The Long Evolution

How the Cider Apple came to Somerset

The apples that we eat, cook and make cider with today all evolved from the wild crab apples, a mixture of the large fruited Asian Malus sieverseii -above – and the sour European crab, Malus sylvestris pictured below.
The wild apples of Asia Minor in the mountain forests of the Tian Shan have always been the favourite food of wild horses and bears. There in the Bronze age the sheep and goat herders started to grow cereals like wheat and barley and gradually began to move out onto the Steppes with their animals and horses, bringing with them the tasty wild apples.
Travellers moving west along the trade routes, the Silk Roads, brought with them many kinds of exotic fruit from the far east; apricots, almonds, more wild apples and pears, leaving a legacy of self-sown seedlings along the way.
Thus many new fruits came to Europe and trees grew where they could find the right climate to suit them.

Sometime, maybe 4000 years ago there was a happy marriage between the colourful wild Asian apples and the European native crab. Now there were new flavours, new colours, bigger fruits, a plenty of different apples to choose from.

The ancient Greeks who knew the art of grafting were able to select and preserve the best of these exotic fruits. Thus over time the biggest and tastiest apples were selected and cherished.

The Romans came to our isles In 43AD, bringing with them plenty of apples [they called their eating apples urbanories and their rustic ones agrestic poma] and many exotic fruits together with much of the ancient horticultural knowledge.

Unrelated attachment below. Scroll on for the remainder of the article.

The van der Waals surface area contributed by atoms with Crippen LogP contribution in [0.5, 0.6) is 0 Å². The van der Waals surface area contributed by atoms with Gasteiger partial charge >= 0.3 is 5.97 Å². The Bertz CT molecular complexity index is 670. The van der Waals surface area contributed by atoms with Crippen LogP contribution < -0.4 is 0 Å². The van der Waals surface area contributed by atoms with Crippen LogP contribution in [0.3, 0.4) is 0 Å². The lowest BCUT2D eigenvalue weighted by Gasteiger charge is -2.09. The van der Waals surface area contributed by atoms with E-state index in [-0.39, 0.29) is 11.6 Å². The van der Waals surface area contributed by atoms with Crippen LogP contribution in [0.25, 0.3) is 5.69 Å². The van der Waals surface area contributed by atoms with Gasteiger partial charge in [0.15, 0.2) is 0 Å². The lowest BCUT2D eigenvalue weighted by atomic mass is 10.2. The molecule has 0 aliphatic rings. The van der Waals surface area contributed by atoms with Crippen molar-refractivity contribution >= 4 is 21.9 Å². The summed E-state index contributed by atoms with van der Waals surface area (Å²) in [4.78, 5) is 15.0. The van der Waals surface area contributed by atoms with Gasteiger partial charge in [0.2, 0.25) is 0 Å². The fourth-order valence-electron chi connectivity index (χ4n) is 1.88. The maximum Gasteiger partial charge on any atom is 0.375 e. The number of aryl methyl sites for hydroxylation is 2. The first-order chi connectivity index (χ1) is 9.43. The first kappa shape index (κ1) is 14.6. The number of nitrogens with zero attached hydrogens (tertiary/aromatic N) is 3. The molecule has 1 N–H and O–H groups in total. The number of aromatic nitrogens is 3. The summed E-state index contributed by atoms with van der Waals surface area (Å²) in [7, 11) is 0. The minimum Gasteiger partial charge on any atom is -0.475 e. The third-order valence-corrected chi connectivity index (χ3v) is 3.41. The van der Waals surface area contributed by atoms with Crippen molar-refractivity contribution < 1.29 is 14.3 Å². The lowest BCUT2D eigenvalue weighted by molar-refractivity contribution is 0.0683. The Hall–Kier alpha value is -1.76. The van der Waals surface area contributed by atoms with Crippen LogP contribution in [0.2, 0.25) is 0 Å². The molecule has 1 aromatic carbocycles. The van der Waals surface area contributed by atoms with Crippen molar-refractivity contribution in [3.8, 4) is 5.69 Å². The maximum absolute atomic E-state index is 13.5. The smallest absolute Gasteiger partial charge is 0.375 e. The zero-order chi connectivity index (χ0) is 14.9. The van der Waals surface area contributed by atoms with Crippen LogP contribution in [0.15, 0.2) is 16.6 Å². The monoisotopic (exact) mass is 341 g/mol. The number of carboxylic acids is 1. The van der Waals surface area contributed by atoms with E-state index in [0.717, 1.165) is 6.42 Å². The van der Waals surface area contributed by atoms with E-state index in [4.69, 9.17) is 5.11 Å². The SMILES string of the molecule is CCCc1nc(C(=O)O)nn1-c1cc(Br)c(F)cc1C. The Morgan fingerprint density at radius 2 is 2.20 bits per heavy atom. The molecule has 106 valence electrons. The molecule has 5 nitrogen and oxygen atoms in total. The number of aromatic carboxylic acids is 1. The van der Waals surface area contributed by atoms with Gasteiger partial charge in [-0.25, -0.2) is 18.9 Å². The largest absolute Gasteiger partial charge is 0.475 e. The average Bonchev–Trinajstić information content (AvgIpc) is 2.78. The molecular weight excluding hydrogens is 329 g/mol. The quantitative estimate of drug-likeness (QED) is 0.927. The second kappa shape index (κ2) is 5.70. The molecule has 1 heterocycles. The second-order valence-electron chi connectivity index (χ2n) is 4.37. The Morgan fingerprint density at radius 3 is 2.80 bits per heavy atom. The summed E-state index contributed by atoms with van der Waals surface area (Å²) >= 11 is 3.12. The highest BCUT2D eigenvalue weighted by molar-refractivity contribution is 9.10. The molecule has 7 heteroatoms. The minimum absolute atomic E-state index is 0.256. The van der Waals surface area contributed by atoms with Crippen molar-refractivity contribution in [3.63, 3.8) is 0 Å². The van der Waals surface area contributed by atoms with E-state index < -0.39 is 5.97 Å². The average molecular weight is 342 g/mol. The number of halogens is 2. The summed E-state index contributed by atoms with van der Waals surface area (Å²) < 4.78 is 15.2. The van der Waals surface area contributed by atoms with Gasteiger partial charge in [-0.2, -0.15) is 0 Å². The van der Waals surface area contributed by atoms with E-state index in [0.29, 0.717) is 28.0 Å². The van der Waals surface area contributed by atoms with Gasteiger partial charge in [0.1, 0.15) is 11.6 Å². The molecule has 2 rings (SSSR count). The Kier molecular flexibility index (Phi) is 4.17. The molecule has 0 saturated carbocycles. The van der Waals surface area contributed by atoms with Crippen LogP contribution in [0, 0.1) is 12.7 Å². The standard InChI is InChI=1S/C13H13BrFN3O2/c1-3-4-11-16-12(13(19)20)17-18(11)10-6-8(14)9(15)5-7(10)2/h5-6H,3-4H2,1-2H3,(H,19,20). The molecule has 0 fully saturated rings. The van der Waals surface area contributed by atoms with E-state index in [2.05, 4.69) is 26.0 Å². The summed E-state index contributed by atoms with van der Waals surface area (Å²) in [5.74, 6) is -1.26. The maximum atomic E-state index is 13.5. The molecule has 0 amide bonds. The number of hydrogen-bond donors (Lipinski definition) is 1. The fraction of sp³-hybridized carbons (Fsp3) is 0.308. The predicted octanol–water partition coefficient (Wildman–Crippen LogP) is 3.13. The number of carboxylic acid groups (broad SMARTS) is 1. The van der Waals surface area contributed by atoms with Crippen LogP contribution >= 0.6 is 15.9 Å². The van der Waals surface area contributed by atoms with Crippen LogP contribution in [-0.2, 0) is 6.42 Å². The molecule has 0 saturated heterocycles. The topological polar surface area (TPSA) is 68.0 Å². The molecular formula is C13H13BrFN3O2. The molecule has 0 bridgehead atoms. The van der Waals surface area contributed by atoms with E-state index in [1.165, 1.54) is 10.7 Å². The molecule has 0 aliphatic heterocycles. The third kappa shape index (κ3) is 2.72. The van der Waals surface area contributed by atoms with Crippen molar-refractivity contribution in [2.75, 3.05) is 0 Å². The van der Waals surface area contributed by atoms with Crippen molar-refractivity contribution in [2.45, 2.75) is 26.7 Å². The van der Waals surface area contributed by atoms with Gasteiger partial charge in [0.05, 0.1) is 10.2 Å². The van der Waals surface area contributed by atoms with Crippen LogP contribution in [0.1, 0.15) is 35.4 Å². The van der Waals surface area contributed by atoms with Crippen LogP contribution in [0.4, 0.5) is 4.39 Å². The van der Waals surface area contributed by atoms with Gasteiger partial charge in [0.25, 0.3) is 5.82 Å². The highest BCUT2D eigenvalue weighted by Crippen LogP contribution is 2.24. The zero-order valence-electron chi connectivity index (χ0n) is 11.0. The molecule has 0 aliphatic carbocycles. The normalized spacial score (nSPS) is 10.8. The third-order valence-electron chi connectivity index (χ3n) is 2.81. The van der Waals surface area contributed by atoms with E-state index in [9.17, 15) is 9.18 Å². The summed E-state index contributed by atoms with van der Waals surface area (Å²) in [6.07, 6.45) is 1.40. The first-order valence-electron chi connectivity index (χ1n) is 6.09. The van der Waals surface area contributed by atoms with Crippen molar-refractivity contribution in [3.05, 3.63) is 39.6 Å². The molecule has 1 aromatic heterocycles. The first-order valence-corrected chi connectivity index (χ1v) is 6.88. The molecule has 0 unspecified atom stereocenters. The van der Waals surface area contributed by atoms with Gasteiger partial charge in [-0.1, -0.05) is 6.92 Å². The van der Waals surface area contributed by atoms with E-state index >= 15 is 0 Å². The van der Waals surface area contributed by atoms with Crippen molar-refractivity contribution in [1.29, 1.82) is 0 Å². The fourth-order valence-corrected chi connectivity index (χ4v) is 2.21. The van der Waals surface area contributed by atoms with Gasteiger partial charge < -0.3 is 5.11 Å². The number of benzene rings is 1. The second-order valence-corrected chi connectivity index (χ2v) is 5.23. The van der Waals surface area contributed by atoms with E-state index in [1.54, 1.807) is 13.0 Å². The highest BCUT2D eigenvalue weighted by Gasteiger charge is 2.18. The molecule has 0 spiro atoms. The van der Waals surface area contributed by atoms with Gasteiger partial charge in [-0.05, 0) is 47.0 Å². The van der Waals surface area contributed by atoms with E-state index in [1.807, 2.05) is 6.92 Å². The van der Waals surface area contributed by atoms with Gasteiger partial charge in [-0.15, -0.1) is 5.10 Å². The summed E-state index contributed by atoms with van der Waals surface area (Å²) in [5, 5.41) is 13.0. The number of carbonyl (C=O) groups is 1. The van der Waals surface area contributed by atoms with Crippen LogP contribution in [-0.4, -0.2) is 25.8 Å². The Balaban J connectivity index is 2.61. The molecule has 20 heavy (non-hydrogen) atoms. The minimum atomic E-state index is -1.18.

When they arrived they would have found that our native Celtic society had already certainly been eating wild apples, some brought by earlier travellers to our southern shores, and very probably making cider from them since perhaps as long ago as 1000BC . They would have heard Celtic names such as Avel in Cornwall, Avall in Wales and the legendary Ynis Avallach, the Isle of Apples in Somerset.

The new roads like the Fosse Way that starts near Axminster on our Devon coast and extends through Dorset and Somerset even right up to Lincolnshire, made way for the Roman’s contribution of fruit and expansion of horticultural knowledge throughout much of the southern part England and Wales.

Today our English cider apples are unique and very special to our islands. The best are called bittersweets, their juice a full flavoured mix of sharp malic acid and subtle tannins.

Text : Liz Copas.